Thursday, November 02, 2006

On Kerry

I have a few thoughts I'll make as non-partisan as I can. (Which still isn't very non-partisan. I'm not gonna lie. I don't really like Kerry. I don't much like Bush either. Since I didn't live in a swing state in 2004, I didn't feel obligated to vote for either of them. God bless write-in slots.)

1. If Kerry hadn't said anything noteworthy, what would've dominated the news cycle instead? Probably George Allen's goons roughing up a Democrat here in Charlottesville. The Allen/Webb campaign has already drawn intense national interest for its competitiveness and drama (I mean drama in the lame junior-highish sense), and Kerry blew a great news story for Democrats by shifting the attention to himself, with only a week to go before the election, no less.

2. There are those Kerry defenders who think he doesn't need to apologize for what he said. (What's odd is that his defenders don't agree on whether he was "right" in the sense that he was talking about Bush getting us stuck in Iraq because he didn't study hard enough in school [notwithstanding Kerry's similarly lackluster Yale GPA--let's just settle this right now: you and I, dear reader, are smarter than BOTH these bozos], or right about what it sounded like he was saying about the troops in Iraq. If you can't agree on what he was talking about, isn't that in itself indicative of a problem?) In this case, when Kerry's reputation isn't on the line but his party's is, it doesn't matter whether he was right. Kerry needed to apologize as soon as he realized he'd caused a kerfuffle and get out of the news as soon as possible, for the sake of his party. No, he's not running for office, but he's still the public face of the Democratic party, as their most recent presidential nominee. I doubt nearly as many people know who the DNC chair is, or who the House minority leader is, as know Kerry was the last Democrat to run for president. I don't mean that he actually is representative of mainstream Democratic opinion, just that people are likely to perceive him that way. What he says matters, not just for Kerry, but for all Democrats, and they have a lot at stake this year. (I doubt that ultimately this incident will make much difference by itself, but it compounds the public image issues that Democrats as well as Republicans have. I can't think of an election year in which discussion of actual, you know, policy was more important, and in which less of it has taken place.)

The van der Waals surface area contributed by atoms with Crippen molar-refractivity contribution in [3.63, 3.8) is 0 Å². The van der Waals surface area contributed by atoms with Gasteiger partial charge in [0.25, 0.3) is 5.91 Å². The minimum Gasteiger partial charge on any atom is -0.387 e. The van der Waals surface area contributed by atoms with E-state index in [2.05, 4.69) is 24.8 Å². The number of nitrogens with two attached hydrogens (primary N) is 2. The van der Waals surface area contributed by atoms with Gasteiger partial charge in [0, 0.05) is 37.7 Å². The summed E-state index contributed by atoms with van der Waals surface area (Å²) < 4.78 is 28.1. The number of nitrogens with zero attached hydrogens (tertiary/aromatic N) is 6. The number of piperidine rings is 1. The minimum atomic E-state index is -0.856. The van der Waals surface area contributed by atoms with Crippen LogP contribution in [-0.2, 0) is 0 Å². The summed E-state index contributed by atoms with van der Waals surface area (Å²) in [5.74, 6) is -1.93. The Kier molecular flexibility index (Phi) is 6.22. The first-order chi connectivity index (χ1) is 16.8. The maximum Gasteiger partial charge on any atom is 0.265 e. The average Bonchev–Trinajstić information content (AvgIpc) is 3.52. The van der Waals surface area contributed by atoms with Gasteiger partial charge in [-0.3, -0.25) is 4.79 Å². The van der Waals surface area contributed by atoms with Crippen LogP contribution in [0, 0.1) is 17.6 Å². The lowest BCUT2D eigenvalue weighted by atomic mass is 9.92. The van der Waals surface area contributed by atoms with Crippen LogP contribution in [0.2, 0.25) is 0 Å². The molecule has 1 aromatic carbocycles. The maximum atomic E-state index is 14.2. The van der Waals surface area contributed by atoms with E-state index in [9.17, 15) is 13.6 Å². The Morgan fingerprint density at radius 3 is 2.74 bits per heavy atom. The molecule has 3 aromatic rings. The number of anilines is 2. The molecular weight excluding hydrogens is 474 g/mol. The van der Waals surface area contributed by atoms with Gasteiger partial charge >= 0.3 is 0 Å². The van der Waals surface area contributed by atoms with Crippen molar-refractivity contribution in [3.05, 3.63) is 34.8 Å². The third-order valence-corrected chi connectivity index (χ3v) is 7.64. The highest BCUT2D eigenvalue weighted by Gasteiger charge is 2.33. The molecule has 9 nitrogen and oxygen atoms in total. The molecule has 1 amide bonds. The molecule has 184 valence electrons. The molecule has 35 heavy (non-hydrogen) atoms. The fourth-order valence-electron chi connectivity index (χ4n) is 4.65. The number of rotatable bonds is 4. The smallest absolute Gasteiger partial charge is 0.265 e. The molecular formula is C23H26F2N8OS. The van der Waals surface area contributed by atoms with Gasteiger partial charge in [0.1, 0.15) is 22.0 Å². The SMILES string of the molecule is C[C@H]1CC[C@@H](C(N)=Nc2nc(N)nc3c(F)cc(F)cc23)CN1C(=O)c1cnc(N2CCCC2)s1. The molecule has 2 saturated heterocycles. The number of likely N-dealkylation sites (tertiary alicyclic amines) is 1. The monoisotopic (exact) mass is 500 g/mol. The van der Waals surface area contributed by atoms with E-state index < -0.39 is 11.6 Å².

3. Kerry's just a bad politician. He would be much more savvy if he'd had his belligerant response to the Swift-Boating and his meek response to the controversy surrounding his recent comments. I am operating on the assumption that he was foolish enough to say something unintentionally that would alienate a lot of people, but not so foolish as to intend to say what came out of his mouth. I don't think he can be not foolish, though. "Not foolish" entails not giving your political enemies their material in the first place, and then spending two days making the situation even worse. Kerry has decades of political experience and ran for the highest office in the country. He should know by now how the game works.